Clay Carr is not a household name (like many of his contemporaries) when discussions about old-time rodeo greats are held. However, this quite and unassuming man was a two-time World All Around Champion Cowboy (1930 and 1933), won World Championships in saddle bronc riding in 1930 and steer roper in 1931 and 1940, competed in six events (saddle bronc riding, single steer roping, steer wrestling, team roping, calf roping and wild cow milking) and was (in his day) called a throw-back from the old-time cowboys who came before him. Clay was the real deal.
He was born April 18, 1909 in Farmersville, California and grew up working on the Gill Ranch. He competed in his first rodeo at Visalia in 1928 and within two years, was the second man to win the honor of All Around Champion of the World (Earl Thode was first in 1929). Most of his adult life, he lived on his California ranch near Visalia, where he also rodeoed out of.
In spite of being such a versatile and accomplished cowboy, one of the reasons you may not hear as much about Clay is that he went about his business without much fanfare. Some men have the spotlight follow them wherever they go (even cultivating and craving it), while others go humbly about their business. Clay was the latter.
Author Clifford Westermeier wrote of Clay in 1947, “Clay Carr, holder of the Jo Mora Salinas Trophy, is a strange man, difficult to meet and extremely hard to get acquainted with. He is, without a question, one of the great cowboys of the age; a man of many complexes, one of which is inferiority; yet he is one of the smartest, shrewdest, and cleverest individuals is rodeo. He has an air of indifference toward the desires and opinions of others, and appears to lead a rather lonely life, perhaps because he has a very suspicious nature? In spite of this, Clay has the respect and admiration of everyone in the business and is regarded as a very tough customer in a business deal, fight, or a poker game.
“One does not try to figure out this man of moods, but rather accepts whatever friendship he offers; one is flattered by any politeness, consideration, interest, or attention he may show. He seldom goes east to contest, but in the West and particularly at the California shows, he is a master and can “take,” in his own inimitable way, most of the boys competing against him.”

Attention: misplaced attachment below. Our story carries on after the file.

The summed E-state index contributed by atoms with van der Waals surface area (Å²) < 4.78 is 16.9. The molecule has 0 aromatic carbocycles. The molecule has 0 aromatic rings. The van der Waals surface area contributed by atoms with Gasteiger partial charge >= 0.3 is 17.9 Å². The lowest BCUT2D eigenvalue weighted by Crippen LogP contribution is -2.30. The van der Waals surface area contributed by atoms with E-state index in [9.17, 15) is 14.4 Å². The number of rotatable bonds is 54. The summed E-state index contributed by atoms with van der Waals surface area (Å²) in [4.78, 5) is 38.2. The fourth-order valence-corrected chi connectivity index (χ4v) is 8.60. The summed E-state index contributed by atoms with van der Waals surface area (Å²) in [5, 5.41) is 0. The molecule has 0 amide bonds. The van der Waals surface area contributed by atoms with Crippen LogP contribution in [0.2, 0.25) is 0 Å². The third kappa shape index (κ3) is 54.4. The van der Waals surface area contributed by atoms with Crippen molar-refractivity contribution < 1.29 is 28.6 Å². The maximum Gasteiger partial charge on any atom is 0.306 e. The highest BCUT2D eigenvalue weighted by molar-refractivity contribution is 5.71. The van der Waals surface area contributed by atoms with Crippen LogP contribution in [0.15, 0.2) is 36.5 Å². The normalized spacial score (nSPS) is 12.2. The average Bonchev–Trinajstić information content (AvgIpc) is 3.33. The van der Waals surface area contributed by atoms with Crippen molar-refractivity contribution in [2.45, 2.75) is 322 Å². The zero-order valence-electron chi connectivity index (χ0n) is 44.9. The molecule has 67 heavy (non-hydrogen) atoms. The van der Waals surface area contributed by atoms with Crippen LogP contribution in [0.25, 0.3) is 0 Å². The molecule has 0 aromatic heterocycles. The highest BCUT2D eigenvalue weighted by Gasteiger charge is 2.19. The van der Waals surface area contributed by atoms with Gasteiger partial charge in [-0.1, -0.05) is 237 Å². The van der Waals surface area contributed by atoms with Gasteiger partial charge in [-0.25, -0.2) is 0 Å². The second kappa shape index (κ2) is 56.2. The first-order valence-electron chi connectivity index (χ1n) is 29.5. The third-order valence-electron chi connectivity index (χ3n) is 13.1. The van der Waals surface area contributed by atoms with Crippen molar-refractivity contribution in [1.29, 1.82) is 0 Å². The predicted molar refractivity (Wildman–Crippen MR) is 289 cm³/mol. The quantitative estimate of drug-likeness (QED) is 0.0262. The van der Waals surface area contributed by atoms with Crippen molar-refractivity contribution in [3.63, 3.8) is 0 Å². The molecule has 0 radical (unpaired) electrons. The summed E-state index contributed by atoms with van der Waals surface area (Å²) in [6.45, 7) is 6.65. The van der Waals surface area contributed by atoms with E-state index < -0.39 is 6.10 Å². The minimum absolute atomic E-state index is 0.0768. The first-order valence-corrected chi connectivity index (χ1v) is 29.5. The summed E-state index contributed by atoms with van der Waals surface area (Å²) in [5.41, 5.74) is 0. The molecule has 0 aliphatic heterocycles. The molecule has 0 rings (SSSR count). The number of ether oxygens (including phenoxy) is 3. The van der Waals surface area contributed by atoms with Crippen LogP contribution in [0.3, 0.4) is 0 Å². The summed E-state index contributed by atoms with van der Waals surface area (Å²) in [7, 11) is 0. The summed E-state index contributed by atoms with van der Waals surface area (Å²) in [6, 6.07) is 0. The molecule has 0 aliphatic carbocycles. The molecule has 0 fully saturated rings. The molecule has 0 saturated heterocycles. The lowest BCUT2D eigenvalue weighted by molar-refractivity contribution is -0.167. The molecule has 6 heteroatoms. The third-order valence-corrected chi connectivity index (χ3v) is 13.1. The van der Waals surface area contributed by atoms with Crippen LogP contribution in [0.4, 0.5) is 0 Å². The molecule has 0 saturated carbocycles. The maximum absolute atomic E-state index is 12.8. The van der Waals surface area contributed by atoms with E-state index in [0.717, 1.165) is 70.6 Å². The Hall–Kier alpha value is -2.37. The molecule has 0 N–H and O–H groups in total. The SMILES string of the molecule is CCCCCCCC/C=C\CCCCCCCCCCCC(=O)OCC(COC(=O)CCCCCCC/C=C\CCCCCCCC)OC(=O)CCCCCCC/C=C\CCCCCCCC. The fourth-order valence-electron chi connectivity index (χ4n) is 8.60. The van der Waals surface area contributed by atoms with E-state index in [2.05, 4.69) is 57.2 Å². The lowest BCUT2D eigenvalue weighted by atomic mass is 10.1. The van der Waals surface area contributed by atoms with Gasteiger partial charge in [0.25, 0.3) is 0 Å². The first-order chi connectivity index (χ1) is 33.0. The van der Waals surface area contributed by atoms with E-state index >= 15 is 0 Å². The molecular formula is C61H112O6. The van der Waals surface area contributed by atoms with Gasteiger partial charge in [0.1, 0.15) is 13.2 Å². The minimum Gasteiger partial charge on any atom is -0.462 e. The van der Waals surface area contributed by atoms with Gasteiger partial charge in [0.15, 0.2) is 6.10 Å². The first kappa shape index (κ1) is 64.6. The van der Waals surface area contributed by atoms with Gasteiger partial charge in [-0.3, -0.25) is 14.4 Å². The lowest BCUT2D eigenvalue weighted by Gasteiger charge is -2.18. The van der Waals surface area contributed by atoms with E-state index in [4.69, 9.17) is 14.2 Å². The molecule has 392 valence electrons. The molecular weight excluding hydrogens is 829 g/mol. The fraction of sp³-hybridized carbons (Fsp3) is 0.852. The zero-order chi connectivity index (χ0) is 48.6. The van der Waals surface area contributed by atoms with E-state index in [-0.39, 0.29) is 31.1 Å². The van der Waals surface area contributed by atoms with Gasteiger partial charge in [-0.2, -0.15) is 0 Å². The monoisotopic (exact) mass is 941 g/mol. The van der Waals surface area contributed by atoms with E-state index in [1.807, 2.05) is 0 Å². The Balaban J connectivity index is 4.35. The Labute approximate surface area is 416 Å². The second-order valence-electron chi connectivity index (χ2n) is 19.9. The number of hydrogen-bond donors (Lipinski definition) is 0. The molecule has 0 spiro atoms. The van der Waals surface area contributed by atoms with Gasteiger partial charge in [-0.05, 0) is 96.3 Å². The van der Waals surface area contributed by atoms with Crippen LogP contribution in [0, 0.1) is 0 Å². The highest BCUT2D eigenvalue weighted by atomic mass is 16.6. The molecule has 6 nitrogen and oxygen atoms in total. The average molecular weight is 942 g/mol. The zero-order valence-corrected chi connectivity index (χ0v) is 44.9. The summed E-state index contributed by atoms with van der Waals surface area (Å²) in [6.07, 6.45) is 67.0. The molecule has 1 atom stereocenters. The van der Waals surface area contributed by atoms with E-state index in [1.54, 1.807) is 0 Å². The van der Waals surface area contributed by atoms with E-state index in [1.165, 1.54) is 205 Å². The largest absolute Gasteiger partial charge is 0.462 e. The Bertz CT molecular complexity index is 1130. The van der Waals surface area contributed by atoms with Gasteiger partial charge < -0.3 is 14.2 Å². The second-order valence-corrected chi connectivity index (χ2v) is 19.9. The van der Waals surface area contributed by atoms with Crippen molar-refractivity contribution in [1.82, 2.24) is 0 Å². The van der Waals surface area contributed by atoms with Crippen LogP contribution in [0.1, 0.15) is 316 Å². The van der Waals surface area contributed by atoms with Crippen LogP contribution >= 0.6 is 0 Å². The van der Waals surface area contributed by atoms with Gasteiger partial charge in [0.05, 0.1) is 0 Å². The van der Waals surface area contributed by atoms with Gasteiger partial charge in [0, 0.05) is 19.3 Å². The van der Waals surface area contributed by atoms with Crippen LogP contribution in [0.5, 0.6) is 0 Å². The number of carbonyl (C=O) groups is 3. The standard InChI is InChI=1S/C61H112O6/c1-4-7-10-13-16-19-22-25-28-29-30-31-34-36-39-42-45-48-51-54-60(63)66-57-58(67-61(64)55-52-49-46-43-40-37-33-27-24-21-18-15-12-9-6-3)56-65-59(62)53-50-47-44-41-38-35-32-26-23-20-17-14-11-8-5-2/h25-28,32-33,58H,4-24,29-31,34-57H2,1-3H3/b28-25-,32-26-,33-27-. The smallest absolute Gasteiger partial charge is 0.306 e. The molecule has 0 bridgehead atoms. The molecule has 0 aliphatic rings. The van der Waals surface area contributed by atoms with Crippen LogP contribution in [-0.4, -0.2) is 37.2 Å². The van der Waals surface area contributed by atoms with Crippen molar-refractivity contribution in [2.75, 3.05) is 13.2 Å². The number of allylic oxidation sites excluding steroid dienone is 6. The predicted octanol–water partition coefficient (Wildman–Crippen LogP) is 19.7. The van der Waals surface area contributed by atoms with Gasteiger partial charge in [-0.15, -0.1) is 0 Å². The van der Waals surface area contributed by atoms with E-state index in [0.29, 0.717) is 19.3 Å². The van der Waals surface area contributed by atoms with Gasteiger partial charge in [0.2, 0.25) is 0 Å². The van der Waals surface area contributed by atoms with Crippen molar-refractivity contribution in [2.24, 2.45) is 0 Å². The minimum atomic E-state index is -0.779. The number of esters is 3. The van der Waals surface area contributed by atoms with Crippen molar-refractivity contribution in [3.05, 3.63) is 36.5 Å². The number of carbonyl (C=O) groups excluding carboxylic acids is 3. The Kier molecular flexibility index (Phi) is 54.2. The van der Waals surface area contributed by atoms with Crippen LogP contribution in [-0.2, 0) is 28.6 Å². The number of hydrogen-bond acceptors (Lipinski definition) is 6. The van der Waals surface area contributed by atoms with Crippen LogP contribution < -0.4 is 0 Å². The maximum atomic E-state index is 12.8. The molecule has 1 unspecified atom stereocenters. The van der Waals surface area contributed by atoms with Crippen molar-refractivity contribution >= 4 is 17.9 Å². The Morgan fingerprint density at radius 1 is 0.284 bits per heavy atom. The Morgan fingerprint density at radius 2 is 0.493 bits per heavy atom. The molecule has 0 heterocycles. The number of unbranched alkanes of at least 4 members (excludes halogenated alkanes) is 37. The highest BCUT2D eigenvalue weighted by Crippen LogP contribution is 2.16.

Following his death in 1957, the Visalia Times-Delta wrote, “He was not a man for sentiment and cared little about his own personal aggrandizement.”
Roger Bean of San Francisco once said Clay, “...was not of the new breed, but was somewhat of a throwback to the old-time cowboy.”
Not one to worry much about the opinion others, Carr, at times, wore unusual hats for a cowboy of that era. One hat he wore for a while had a very wide brim and low crown (similar to that of a Quaker, or more recently might be thought of as a modern “buckaroo” style hat) and another he often sported was a fedora style—at the opposite end of the spectrum. It is thought he wore these simply because they were available and definitely not to make any sort of a statement. Little things like this only added to the strangeness and separateness of this great cowboy.
Although the Bowman brothers from Arizona have been credited with hauling the first horse trailer seen on the rodeo circuit in the 1920s, Clay was known as having one of the first “nice” ones. His was constructed of metal (unheard of at the time). It was a one-horse trailer that stood out from the few being hauled at the time and was reported to have been “neatly painted and stylish.” This was also out of the norm back then.
Although he was a full-time rancher and tough rodeo competitor in the West, Carr did take a few extended rodeo trips, most notably to Australia, England and back East where he won his All Around and World Championships. He was known as a versatile competitor (competing at both ends of the arena) and was counted to be “in the money” most anywhere he went.
The fledgeling Cowboy Turtles Association (organized in 1936), which is the predecessor of today’s Professional Rodeo Cowboy Association, received Clay’s support. He signed up and was member number fifty-five. Clay wound up competing in rodeo for over twenty-five years.
Carr served in World War II as a Marine in the South Pacific. In 1948, he married Eleanora Curtis, from the well-known Curtis rodeo family. Sadly, on his birthday in 1957, Clay Carr, one of the best (and possibly most mis-understood) cowboys from the early days of rodeo passed away from a heart attack.
Because a he shied from the spotlight, may have been a little reserved and different, he never received the wide-spread recognition like many of similar accomplishment have. Sadly, his is not a name often talked about in discussions of rodeo history today. This does not mean however that a man of such great talent went completely unnoticed. As an All Around World Champion, Clay Carr was inducted in the ProRodeo Hall of Fame in 1979.

Jim Olson (c) 2017